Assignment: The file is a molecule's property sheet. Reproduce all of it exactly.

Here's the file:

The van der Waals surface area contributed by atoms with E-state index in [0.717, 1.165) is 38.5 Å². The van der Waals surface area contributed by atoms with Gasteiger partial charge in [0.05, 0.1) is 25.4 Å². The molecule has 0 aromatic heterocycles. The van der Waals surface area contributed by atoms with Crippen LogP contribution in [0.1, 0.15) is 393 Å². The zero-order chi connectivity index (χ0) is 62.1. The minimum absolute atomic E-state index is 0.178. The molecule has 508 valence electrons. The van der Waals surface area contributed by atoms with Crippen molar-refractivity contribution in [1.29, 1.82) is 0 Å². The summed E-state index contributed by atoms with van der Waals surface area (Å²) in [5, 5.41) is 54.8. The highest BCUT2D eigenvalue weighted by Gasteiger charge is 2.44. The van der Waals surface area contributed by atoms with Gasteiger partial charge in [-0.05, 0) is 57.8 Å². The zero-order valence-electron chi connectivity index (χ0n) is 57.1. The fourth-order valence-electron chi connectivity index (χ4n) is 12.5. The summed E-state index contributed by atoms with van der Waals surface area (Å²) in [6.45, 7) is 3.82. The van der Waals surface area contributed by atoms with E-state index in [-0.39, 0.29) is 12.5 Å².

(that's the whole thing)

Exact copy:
The van der Waals surface area contributed by atoms with E-state index in [0.717, 1.165) is 38.5 Å². The van der Waals surface area contributed by atoms with Gasteiger partial charge in [0.05, 0.1) is 25.4 Å². The molecule has 0 aromatic heterocycles. The van der Waals surface area contributed by atoms with Crippen LogP contribution in [0.1, 0.15) is 393 Å². The zero-order chi connectivity index (χ0) is 62.1. The minimum absolute atomic E-state index is 0.178. The molecule has 508 valence electrons. The van der Waals surface area contributed by atoms with Crippen molar-refractivity contribution in [1.29, 1.82) is 0 Å². The summed E-state index contributed by atoms with van der Waals surface area (Å²) in [5, 5.41) is 54.8. The highest BCUT2D eigenvalue weighted by Gasteiger charge is 2.44. The van der Waals surface area contributed by atoms with Gasteiger partial charge in [-0.05, 0) is 57.8 Å². The zero-order valence-electron chi connectivity index (χ0n) is 57.1. The fourth-order valence-electron chi connectivity index (χ4n) is 12.5. The summed E-state index contributed by atoms with van der Waals surface area (Å²) in [6.45, 7) is 3.82. The van der Waals surface area contributed by atoms with E-state index in [-0.39, 0.29) is 12.5 Å².